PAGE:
Unemployment Insurance Tax (FUTA/SUTA): Alaska
Federal law and guidance on this subject should be reviewed together with this section.
Author: Alice Gilman
- Alaska uses the ABC test to determine who is an employee for state unemployment insurance (SUI) tax purposes. See ABC Test.
- The law defines wages for SUI purposes as all compensation for personal services, including salaries, commissions and bonuses and the cash value of all compensation paid in any medium other than cash. The annual total SUI tax rate is based on a range of rates. Employees in Alaska make unemployment insurance contributions in addition to employers. Employers must provide a statement to each employee showing deductions made from the employee's wages for employee contributions. See SUI Taxable Wages; Contribution Rates.
- The Alaska anti-SUTA dumping law mirrors the federal SUTA Dumping Prevention Act. Under state law, employers that knowingly attempt to manipulate businesses to get a lower tax rate are liable for serious penalties. See SUTA Dumping.
- The state does not permit voluntary contributions to lower SUI tax rates. However, employers may lower a key figure that factors into the calculation of their experience rates. See Voluntary Contributions.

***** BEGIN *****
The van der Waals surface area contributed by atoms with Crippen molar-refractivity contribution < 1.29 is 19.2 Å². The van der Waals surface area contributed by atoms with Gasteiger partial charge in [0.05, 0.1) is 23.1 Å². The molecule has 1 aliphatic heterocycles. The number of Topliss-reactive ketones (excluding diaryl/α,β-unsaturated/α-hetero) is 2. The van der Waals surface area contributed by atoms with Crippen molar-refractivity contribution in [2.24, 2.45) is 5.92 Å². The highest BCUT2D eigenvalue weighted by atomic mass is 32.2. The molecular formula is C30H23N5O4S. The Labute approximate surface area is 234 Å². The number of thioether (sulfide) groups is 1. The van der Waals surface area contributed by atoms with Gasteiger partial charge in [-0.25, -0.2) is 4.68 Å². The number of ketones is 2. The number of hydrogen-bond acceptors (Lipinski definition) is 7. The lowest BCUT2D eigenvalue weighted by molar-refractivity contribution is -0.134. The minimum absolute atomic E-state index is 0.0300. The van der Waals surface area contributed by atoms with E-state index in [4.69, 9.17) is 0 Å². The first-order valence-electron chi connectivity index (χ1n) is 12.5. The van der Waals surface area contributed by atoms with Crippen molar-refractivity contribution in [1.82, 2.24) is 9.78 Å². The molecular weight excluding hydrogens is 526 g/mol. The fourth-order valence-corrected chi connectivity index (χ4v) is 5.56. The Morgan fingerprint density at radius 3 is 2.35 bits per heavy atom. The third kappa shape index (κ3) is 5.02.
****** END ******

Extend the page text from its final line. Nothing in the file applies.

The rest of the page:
- An employer that is required to make unemployment insurance contributions must file quarterly reports. In addition, employers that operate more than one establishment in Alaska may be requested to submit Multiple Worksite Reports. See Quarterly Reporting Requirements; Multiple Worksite Reporting.
- An employer's account will not be relieved of charges for benefit overpayments resulting from the employer's failure to respond timely or adequately to requests for information about the underlying claim. See Benefit Overpayments.
- All employers in Alaska must maintain records for each employee for five years and keep them available for inspection by the state Division of Employment and Training Services. See Recordkeeping Requirements.